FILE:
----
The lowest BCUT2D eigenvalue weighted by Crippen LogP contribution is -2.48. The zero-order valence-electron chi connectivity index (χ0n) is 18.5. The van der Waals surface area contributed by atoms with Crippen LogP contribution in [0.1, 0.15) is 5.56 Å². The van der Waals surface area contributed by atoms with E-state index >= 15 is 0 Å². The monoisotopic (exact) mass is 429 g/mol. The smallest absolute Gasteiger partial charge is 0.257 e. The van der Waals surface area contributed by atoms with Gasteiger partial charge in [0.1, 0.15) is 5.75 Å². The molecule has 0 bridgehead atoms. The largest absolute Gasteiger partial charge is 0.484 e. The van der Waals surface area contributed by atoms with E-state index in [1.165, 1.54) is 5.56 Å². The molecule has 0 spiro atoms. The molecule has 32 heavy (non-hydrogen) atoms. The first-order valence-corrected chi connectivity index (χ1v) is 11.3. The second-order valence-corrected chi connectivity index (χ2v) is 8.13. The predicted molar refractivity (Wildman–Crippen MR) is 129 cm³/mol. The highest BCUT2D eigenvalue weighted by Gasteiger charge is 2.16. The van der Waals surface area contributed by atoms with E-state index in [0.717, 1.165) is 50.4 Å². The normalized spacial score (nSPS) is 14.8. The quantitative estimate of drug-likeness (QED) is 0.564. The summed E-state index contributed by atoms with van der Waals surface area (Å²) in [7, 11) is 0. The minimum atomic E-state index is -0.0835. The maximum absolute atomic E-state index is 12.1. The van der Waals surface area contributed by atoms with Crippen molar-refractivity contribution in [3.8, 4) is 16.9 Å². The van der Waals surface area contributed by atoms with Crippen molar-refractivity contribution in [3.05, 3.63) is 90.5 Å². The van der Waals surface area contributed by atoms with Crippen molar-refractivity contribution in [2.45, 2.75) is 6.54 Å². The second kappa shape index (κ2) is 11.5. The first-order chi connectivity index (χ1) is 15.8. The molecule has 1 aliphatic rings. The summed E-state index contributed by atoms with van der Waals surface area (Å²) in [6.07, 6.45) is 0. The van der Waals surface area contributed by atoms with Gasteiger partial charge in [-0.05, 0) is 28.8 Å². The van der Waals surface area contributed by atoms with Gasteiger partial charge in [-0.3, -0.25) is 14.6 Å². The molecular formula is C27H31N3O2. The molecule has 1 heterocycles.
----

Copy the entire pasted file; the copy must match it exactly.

The lowest BCUT2D eigenvalue weighted by Crippen LogP contribution is -2.48. The zero-order valence-electron chi connectivity index (χ0n) is 18.5. The van der Waals surface area contributed by atoms with Crippen LogP contribution in [0.1, 0.15) is 5.56 Å². The van der Waals surface area contributed by atoms with E-state index >= 15 is 0 Å². The monoisotopic (exact) mass is 429 g/mol. The smallest absolute Gasteiger partial charge is 0.257 e. The van der Waals surface area contributed by atoms with Gasteiger partial charge in [0.1, 0.15) is 5.75 Å². The molecule has 0 bridgehead atoms. The largest absolute Gasteiger partial charge is 0.484 e. The van der Waals surface area contributed by atoms with E-state index in [1.165, 1.54) is 5.56 Å². The molecule has 0 spiro atoms. The molecule has 32 heavy (non-hydrogen) atoms. The first-order valence-corrected chi connectivity index (χ1v) is 11.3. The second-order valence-corrected chi connectivity index (χ2v) is 8.13. The predicted molar refractivity (Wildman–Crippen MR) is 129 cm³/mol. The highest BCUT2D eigenvalue weighted by Gasteiger charge is 2.16. The van der Waals surface area contributed by atoms with E-state index in [0.717, 1.165) is 50.4 Å². The normalized spacial score (nSPS) is 14.8. The quantitative estimate of drug-likeness (QED) is 0.564. The summed E-state index contributed by atoms with van der Waals surface area (Å²) in [7, 11) is 0. The minimum atomic E-state index is -0.0835. The maximum absolute atomic E-state index is 12.1. The van der Waals surface area contributed by atoms with Crippen molar-refractivity contribution in [3.8, 4) is 16.9 Å². The van der Waals surface area contributed by atoms with Crippen molar-refractivity contribution in [3.05, 3.63) is 90.5 Å². The van der Waals surface area contributed by atoms with Crippen molar-refractivity contribution in [2.45, 2.75) is 6.54 Å². The second kappa shape index (κ2) is 11.5. The first-order chi connectivity index (χ1) is 15.8. The molecule has 1 aliphatic rings. The summed E-state index contributed by atoms with van der Waals surface area (Å²) in [6.07, 6.45) is 0. The van der Waals surface area contributed by atoms with Gasteiger partial charge in [-0.05, 0) is 28.8 Å². The van der Waals surface area contributed by atoms with Gasteiger partial charge in [-0.3, -0.25) is 14.6 Å². The molecular formula is C27H31N3O2. The molecule has 1 heterocycles.